The following excerpt is from the op-ed, "No one should have to suffer in agony like my 2 close friends did", by Richard Morgan that first appeared in the Richmond Times-Dispatch on April 11, 2022. 

It’s one thing to watch your friends die. It’s another to watch them die slowly and painfully, and to know this is what lies in store for you, too.

My friendship with Bob Knapp grew out of Virginia soil. We were boyhood friends in middle school in Virginia Beach. We attended Hampden-Sydney College as roommates and then as fraternity brothers. Together, we entered the naval aviation training program to serve as Navy pilots during the Vietnam War. Later, we were ushers in each other’s weddings, and then we were godparents to each other’s children.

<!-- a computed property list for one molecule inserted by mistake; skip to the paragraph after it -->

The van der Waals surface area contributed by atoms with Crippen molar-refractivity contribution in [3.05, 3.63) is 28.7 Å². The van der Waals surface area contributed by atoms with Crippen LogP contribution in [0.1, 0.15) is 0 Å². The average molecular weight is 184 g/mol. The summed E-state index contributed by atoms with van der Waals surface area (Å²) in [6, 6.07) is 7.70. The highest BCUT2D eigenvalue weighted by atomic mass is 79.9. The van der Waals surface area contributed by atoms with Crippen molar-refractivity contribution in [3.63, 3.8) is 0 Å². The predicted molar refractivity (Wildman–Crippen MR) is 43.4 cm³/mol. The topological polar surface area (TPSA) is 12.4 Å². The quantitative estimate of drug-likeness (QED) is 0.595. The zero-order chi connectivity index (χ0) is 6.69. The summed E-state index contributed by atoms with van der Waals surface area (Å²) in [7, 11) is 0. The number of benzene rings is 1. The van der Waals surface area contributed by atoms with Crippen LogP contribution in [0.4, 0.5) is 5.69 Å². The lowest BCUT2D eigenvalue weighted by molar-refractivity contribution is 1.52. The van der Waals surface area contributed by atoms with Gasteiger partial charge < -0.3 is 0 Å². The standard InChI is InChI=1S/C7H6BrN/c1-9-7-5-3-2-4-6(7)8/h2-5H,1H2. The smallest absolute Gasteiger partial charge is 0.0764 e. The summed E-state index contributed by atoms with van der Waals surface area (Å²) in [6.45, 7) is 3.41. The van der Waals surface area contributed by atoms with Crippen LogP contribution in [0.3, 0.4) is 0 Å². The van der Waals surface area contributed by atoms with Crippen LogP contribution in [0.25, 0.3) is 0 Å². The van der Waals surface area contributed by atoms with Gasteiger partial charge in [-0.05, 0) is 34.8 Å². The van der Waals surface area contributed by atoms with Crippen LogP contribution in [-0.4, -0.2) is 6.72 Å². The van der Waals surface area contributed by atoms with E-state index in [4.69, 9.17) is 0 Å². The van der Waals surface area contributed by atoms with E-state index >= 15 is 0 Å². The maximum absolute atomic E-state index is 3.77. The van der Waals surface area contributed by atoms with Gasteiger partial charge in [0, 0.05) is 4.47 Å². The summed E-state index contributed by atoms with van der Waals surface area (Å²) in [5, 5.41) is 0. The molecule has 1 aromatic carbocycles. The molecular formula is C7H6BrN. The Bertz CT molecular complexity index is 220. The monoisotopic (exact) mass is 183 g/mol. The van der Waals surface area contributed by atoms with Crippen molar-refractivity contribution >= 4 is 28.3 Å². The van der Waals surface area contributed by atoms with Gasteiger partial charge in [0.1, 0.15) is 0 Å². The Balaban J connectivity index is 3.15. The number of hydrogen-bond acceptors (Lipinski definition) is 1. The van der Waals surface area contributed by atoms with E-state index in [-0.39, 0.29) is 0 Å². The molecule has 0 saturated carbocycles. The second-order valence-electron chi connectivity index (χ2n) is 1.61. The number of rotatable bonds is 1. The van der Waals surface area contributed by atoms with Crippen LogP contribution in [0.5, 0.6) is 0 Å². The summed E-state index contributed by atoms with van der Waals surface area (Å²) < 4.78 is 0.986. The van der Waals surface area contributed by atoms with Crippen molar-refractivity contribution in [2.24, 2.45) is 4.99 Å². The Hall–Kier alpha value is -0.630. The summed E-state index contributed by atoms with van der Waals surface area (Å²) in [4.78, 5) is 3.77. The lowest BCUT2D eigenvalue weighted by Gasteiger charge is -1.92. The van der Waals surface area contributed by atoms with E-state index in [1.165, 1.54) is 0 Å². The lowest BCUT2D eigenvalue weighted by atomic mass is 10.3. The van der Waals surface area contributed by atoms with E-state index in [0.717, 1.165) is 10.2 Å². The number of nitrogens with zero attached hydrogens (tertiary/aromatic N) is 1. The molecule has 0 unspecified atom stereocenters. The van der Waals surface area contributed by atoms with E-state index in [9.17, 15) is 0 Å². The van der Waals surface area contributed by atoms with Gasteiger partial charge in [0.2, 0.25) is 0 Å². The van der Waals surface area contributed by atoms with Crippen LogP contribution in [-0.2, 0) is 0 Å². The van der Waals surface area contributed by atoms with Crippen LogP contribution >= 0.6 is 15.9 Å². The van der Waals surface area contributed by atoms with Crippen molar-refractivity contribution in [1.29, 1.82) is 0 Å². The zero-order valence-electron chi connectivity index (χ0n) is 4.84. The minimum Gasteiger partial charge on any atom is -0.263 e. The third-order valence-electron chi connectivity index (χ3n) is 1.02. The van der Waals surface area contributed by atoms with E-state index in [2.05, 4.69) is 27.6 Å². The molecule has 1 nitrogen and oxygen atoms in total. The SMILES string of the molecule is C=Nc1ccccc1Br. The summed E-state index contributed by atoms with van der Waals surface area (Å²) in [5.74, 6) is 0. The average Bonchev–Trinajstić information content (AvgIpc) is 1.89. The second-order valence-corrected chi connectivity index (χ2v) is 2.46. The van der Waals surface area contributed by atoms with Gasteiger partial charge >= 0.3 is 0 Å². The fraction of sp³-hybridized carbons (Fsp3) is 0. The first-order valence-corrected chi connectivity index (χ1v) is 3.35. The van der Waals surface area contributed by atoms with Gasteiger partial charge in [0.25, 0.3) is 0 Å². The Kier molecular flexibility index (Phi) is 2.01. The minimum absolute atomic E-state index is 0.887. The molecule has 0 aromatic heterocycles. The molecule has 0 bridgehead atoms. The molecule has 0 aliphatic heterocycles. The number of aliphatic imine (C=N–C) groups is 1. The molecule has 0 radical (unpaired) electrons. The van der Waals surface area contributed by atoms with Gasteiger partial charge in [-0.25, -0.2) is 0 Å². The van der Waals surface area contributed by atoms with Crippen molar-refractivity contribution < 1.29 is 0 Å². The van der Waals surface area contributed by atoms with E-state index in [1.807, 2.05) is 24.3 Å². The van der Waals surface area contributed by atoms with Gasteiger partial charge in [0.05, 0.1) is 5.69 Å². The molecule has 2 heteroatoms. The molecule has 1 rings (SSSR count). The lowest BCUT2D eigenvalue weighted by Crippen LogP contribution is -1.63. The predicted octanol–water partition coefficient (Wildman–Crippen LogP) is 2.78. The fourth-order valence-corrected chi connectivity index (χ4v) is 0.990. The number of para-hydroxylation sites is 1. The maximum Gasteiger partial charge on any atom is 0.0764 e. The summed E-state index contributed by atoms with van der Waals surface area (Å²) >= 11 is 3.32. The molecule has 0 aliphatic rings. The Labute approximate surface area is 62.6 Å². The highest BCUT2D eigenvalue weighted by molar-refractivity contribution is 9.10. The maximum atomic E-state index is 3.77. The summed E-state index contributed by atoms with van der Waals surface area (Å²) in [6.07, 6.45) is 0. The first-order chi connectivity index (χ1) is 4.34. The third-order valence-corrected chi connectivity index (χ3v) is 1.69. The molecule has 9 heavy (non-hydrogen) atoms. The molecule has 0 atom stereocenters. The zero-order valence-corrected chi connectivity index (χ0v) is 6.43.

At midlife, Bob suffered a slow, gruesome death from leukemia, likely from exposure to Agent Orange during his service in Vietnam, along with another former squadron mate of mine, Stan Starling. I was by Bob’s and Stan’s bedsides during their last months of his life. I can attest that they endured uncontrollable pain.

Witnessing my friends’ deaths firsthand left me with the permanent impression of the hardships that can be suffered not only by dying people, but also by their loved ones. It convinced me there has to be a better and more humane way to live out those final moments of life before death than in agony and devitalization, unable to say goodbye to those whom you love.